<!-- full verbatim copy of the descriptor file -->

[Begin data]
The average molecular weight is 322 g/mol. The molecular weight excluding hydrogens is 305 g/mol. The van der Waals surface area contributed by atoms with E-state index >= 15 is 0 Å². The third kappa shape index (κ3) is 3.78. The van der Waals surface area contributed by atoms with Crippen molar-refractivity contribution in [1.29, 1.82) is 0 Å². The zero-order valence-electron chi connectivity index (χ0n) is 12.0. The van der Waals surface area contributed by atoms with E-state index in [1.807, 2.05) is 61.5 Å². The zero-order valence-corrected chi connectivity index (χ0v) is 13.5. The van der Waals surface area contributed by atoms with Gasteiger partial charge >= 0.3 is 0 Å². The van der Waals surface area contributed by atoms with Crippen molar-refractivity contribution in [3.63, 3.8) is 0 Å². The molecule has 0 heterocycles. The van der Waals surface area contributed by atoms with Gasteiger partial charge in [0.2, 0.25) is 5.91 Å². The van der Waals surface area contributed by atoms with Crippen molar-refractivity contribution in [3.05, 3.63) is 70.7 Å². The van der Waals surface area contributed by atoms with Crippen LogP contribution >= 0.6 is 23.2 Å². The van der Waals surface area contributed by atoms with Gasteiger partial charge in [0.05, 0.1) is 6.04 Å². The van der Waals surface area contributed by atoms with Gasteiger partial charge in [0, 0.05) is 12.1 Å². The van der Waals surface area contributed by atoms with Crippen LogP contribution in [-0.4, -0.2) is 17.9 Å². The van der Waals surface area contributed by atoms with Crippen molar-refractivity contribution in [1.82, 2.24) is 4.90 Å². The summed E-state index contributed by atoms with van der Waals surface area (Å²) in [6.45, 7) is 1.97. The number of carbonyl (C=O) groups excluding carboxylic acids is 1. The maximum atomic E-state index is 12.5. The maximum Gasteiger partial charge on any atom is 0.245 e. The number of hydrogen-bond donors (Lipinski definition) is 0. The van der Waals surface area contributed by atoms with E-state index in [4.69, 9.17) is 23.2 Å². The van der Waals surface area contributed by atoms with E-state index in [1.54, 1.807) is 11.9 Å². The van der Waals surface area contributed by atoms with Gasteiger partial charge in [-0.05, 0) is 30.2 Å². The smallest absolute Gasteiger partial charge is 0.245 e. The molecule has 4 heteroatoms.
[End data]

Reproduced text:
The average molecular weight is 322 g/mol. The molecular weight excluding hydrogens is 305 g/mol. The van der Waals surface area contributed by atoms with E-state index >= 15 is 0 Å². The third kappa shape index (κ3) is 3.78. The van der Waals surface area contributed by atoms with Crippen molar-refractivity contribution in [1.29, 1.82) is 0 Å². The zero-order valence-electron chi connectivity index (χ0n) is 12.0. The van der Waals surface area contributed by atoms with E-state index in [1.807, 2.05) is 61.5 Å². The zero-order valence-corrected chi connectivity index (χ0v) is 13.5. The van der Waals surface area contributed by atoms with Gasteiger partial charge >= 0.3 is 0 Å². The van der Waals surface area contributed by atoms with Crippen molar-refractivity contribution in [3.63, 3.8) is 0 Å². The molecule has 0 heterocycles. The van der Waals surface area contributed by atoms with Gasteiger partial charge in [0.2, 0.25) is 5.91 Å². The van der Waals surface area contributed by atoms with Crippen molar-refractivity contribution in [3.05, 3.63) is 70.7 Å². The van der Waals surface area contributed by atoms with Crippen LogP contribution >= 0.6 is 23.2 Å². The van der Waals surface area contributed by atoms with Gasteiger partial charge in [0.05, 0.1) is 6.04 Å². The van der Waals surface area contributed by atoms with Gasteiger partial charge in [0, 0.05) is 12.1 Å². The van der Waals surface area contributed by atoms with Crippen LogP contribution in [-0.4, -0.2) is 17.9 Å². The van der Waals surface area contributed by atoms with Crippen molar-refractivity contribution in [1.82, 2.24) is 4.90 Å². The summed E-state index contributed by atoms with van der Waals surface area (Å²) in [6.45, 7) is 1.97. The number of carbonyl (C=O) groups excluding carboxylic acids is 1. The maximum atomic E-state index is 12.5. The maximum Gasteiger partial charge on any atom is 0.245 e. The number of hydrogen-bond donors (Lipinski definition) is 0. The van der Waals surface area contributed by atoms with E-state index in [4.69, 9.17) is 23.2 Å². The van der Waals surface area contributed by atoms with E-state index in [1.54, 1.807) is 11.9 Å². The van der Waals surface area contributed by atoms with Gasteiger partial charge in [-0.05, 0) is 30.2 Å². The smallest absolute Gasteiger partial charge is 0.245 e. The molecule has 4 heteroatoms.